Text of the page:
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Lomo Negro I Viewpoint

On the road from Sabinosa to El Tomillar, this lookout point was recently habilitated within the framework of The Canary Island Competitive Plan known as “Una Experiencia Volcánica II” (A Volcanic Experience).

Here you are at the extreme of one of the three volcanic riffs or ridges that have produced most of the volcanic activity in the last period of the formation of the island of El Hierro, that is the North-West ridge.

The spectacular ochre colour of the rock in the mid part of the cliffs stands as testimony to an eruption where the seawater or underground water came into contact with the magma.

Scientists call these phreatomagmatic eruptions; their main characteristic is that they are highly explosive as a result of the vaporisation of the water that enters into contact with the magma.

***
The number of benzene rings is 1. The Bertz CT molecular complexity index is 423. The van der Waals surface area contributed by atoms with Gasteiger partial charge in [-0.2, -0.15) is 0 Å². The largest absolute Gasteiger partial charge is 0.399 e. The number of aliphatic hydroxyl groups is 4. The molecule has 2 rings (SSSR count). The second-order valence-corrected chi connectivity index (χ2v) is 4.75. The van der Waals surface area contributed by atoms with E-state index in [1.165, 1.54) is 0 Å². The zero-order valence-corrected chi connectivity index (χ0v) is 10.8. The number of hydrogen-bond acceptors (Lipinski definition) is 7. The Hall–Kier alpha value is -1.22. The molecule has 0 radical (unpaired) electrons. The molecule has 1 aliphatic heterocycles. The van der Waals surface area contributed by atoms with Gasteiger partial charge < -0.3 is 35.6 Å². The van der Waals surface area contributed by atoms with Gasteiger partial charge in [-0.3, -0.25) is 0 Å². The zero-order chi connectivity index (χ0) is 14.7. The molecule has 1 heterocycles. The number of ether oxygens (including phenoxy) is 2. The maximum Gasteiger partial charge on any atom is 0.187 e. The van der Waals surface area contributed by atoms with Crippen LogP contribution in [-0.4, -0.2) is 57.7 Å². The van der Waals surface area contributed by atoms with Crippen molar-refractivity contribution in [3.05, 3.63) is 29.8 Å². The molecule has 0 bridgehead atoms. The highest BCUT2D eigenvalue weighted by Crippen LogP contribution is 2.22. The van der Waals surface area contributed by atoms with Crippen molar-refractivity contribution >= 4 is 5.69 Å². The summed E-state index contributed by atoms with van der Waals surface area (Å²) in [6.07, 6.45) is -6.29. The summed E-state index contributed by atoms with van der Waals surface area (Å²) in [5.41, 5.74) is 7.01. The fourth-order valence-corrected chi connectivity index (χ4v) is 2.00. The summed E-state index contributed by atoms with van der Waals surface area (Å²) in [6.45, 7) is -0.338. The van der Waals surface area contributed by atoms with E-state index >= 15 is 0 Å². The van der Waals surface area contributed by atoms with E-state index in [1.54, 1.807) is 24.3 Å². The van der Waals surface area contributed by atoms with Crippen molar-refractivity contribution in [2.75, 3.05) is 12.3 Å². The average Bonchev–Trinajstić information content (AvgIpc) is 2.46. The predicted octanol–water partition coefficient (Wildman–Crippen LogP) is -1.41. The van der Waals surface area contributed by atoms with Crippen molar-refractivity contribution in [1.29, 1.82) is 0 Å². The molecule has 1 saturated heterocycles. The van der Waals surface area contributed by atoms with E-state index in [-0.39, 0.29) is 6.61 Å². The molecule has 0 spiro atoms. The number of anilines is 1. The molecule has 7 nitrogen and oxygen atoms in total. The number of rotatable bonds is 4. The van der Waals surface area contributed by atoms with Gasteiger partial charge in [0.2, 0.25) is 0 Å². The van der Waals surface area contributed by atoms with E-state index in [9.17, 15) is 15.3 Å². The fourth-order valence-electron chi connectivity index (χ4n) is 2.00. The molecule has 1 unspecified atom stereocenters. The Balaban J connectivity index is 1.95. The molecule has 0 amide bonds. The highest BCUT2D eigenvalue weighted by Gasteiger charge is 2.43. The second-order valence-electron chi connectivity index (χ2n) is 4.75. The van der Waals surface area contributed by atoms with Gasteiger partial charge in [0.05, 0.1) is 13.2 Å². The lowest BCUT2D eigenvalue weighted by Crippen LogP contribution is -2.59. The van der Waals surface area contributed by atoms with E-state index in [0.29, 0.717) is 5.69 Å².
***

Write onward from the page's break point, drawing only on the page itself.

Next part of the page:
The intense yellow colour, then, is the result of the rapid cooling of the magma that produces greens and yellows as a result of vitrification. We can also appreciate the rings in the rocks, like in tree trunks, expressed in the horizontal lines of the various layers.

From here, we can only see the results of one of the upwelling incidents of said eruption, semi-buried under the more recent volcano, Lomo Negro. A second rock of similar characteristics is on the other side of the volcano, because phreatomagmatic eruptions produce large craters, explaining why there is a distance of over eight hundred metres between the two yellow rocks.